The AP follows up on their story from earlier in the week...
Comcast has repeatedly denied blocking any Internet application, including "peer-to-peer" file-sharing programs like BitTorrent, which the AP used in its nationwide tests.I am writing this entry as much to applaud Mitch Bowling as to update on the overall issue.
On Tuesday, Mitch Bowling, senior vice president of Comcast Online Services, added a nuance to that statement, saying that while Comcast may block initial connection attempts between two computers, it eventually lets the traffic through if the computers keep trying. ...
However, users also reported Comcast blocking some transfers of e-mails with large attachments through an application that is fully in the legal sphere: Lotus Notes, an IBM Corp. program used in corporate settings.
Kevin Kanarski, a network engineer for a major law firm, noticed the disruption in August and eventually traced the problem to Comcast. But he got the cold shoulder from the company's customer support department.
On Tuesday, Bowling acknowledged the problem, saying it was unintentional and due to a software bug that has been fixed. Kanarski said transfers started working again last week.
Based on blog entries, e-mails, and conversations with Lotus support, I've been trying to reach people within Comcast for several days. A blog reader sent me a note last week with a different name at Comcast, someone that they thought could help. That e-trail eventually ended up with Mitch Bowling. Bowling called me on Monday to indicate, as he told the AP, that they have fixed the problem with Notes. Further, without going into the details of the call, I want you to know that Bowling's tone was very positive and honest about the whole issue. I sincerely believe that it was unintentional that Lotus Notes got caught up in whatever traffic-related tools Comcast is/was using.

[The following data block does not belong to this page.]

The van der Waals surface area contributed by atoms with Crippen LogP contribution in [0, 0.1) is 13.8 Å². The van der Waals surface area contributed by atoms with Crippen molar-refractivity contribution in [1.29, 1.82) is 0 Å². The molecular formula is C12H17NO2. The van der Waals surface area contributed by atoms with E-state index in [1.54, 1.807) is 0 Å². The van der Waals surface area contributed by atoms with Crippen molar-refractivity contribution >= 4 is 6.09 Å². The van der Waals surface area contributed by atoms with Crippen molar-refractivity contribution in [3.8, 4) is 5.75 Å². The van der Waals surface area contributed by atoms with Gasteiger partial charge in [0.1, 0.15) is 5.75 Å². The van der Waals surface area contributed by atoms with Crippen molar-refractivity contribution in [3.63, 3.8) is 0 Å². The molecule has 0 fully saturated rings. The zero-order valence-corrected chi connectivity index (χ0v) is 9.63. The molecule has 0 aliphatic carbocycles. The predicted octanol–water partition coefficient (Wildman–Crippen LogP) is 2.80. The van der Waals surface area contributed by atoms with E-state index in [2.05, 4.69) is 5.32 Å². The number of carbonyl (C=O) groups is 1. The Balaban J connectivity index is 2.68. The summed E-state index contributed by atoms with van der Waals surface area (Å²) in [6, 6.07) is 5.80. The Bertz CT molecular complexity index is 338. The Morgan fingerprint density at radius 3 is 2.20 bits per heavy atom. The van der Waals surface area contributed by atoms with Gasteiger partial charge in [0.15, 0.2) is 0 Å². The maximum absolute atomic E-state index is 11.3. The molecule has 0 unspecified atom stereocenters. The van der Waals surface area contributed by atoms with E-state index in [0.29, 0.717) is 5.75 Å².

Most importantly, the Lotus and blogging community was what made the communication between IBM and Comcast successful. I don't know how I would have ever approached this issue before social networking tools. I certainly don't know how we would have found the right people and gotten it resolved. Someone would have known someone would have known someone, but it would have taken time and "telephone" games. Now, one customer (Kevin Kanarski) spoke, many listened. Lotus support engaged and did the right diagnosing and troubleshooting. A developer chimed in after reading the blog. We all worked together -- despite, as I've admitted, my initial slowness in engaging with Kevin when he first contacted me -- and got this issue addressed. Very, very cool.
Link: Associated Press: Comcast Admits Delaying Some Traffic > (Thanks for the link, Rob)